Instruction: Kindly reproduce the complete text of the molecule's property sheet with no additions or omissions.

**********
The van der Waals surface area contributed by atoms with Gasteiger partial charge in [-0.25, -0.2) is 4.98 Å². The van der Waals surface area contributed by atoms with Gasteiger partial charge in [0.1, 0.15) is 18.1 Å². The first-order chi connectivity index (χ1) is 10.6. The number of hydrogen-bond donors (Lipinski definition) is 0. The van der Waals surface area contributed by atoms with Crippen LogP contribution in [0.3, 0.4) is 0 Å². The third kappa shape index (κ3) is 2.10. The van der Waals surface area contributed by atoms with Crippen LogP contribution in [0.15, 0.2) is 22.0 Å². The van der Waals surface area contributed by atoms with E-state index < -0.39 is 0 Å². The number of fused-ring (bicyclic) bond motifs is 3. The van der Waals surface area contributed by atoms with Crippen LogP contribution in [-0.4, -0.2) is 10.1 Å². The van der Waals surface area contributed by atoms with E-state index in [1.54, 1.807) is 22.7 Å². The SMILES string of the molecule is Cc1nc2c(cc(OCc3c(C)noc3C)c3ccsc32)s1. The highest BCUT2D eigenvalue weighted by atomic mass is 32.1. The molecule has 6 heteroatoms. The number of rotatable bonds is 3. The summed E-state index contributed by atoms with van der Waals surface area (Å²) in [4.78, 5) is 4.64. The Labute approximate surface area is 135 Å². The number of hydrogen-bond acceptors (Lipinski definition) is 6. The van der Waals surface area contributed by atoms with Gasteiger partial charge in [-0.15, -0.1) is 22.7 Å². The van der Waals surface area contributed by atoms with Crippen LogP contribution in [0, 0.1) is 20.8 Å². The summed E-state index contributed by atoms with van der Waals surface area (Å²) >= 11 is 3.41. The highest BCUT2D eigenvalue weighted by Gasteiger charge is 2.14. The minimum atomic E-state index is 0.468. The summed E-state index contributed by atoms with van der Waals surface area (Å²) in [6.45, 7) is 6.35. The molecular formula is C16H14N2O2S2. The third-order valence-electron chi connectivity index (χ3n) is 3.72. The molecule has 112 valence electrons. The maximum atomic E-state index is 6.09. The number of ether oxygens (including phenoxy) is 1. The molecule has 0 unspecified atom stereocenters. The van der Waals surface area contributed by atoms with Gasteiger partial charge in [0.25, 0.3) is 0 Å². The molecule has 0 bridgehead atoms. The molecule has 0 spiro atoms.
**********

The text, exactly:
The van der Waals surface area contributed by atoms with Gasteiger partial charge in [-0.25, -0.2) is 4.98 Å². The van der Waals surface area contributed by atoms with Gasteiger partial charge in [0.1, 0.15) is 18.1 Å². The first-order chi connectivity index (χ1) is 10.6. The number of hydrogen-bond donors (Lipinski definition) is 0. The van der Waals surface area contributed by atoms with Crippen LogP contribution in [0.3, 0.4) is 0 Å². The third kappa shape index (κ3) is 2.10. The van der Waals surface area contributed by atoms with Crippen LogP contribution in [0.15, 0.2) is 22.0 Å². The van der Waals surface area contributed by atoms with E-state index < -0.39 is 0 Å². The number of fused-ring (bicyclic) bond motifs is 3. The van der Waals surface area contributed by atoms with Crippen LogP contribution in [-0.4, -0.2) is 10.1 Å². The van der Waals surface area contributed by atoms with E-state index in [1.54, 1.807) is 22.7 Å². The SMILES string of the molecule is Cc1nc2c(cc(OCc3c(C)noc3C)c3ccsc32)s1. The highest BCUT2D eigenvalue weighted by atomic mass is 32.1. The molecule has 6 heteroatoms. The number of rotatable bonds is 3. The summed E-state index contributed by atoms with van der Waals surface area (Å²) in [4.78, 5) is 4.64. The Labute approximate surface area is 135 Å². The number of hydrogen-bond acceptors (Lipinski definition) is 6. The van der Waals surface area contributed by atoms with Gasteiger partial charge in [-0.15, -0.1) is 22.7 Å². The van der Waals surface area contributed by atoms with Crippen LogP contribution in [0, 0.1) is 20.8 Å². The summed E-state index contributed by atoms with van der Waals surface area (Å²) >= 11 is 3.41. The highest BCUT2D eigenvalue weighted by Gasteiger charge is 2.14. The minimum atomic E-state index is 0.468. The summed E-state index contributed by atoms with van der Waals surface area (Å²) in [6.45, 7) is 6.35. The molecular formula is C16H14N2O2S2. The third-order valence-electron chi connectivity index (χ3n) is 3.72. The molecule has 112 valence electrons. The maximum atomic E-state index is 6.09. The number of ether oxygens (including phenoxy) is 1. The molecule has 0 unspecified atom stereocenters. The van der Waals surface area contributed by atoms with Gasteiger partial charge in [0.25, 0.3) is 0 Å². The molecule has 0 bridgehead atoms. The molecule has 0 spiro atoms.